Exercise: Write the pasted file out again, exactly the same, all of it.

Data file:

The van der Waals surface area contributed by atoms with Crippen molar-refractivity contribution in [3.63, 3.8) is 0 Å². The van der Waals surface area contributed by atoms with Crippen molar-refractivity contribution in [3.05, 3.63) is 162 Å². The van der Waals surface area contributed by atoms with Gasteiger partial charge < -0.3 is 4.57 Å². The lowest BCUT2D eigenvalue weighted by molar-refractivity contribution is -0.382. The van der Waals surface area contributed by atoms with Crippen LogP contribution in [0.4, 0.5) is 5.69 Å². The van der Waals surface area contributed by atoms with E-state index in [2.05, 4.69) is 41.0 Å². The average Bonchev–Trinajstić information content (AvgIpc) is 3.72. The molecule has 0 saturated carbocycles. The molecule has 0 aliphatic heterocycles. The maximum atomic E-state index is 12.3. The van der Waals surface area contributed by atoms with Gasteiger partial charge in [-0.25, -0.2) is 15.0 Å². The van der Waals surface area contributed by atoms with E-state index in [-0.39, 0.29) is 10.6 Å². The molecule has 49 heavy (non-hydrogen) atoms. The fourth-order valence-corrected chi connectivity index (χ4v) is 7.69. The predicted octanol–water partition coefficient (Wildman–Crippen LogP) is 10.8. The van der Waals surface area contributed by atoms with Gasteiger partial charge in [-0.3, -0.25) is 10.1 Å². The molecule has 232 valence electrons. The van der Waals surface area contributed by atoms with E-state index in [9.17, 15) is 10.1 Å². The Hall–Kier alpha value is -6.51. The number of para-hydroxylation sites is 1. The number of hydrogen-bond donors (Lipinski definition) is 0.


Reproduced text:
The van der Waals surface area contributed by atoms with Crippen molar-refractivity contribution in [3.63, 3.8) is 0 Å². The van der Waals surface area contributed by atoms with Crippen molar-refractivity contribution in [3.05, 3.63) is 162 Å². The van der Waals surface area contributed by atoms with Gasteiger partial charge < -0.3 is 4.57 Å². The lowest BCUT2D eigenvalue weighted by molar-refractivity contribution is -0.382. The van der Waals surface area contributed by atoms with Crippen LogP contribution in [0.4, 0.5) is 5.69 Å². The van der Waals surface area contributed by atoms with E-state index in [2.05, 4.69) is 41.0 Å². The average Bonchev–Trinajstić information content (AvgIpc) is 3.72. The molecule has 0 saturated carbocycles. The molecule has 0 aliphatic heterocycles. The maximum atomic E-state index is 12.3. The van der Waals surface area contributed by atoms with Gasteiger partial charge in [-0.25, -0.2) is 15.0 Å². The van der Waals surface area contributed by atoms with E-state index in [-0.39, 0.29) is 10.6 Å². The molecule has 49 heavy (non-hydrogen) atoms. The fourth-order valence-corrected chi connectivity index (χ4v) is 7.69. The predicted octanol–water partition coefficient (Wildman–Crippen LogP) is 10.8. The van der Waals surface area contributed by atoms with Gasteiger partial charge in [-0.3, -0.25) is 10.1 Å². The molecule has 232 valence electrons. The van der Waals surface area contributed by atoms with E-state index in [9.17, 15) is 10.1 Å². The Hall–Kier alpha value is -6.51. The number of para-hydroxylation sites is 1. The number of hydrogen-bond donors (Lipinski definition) is 0.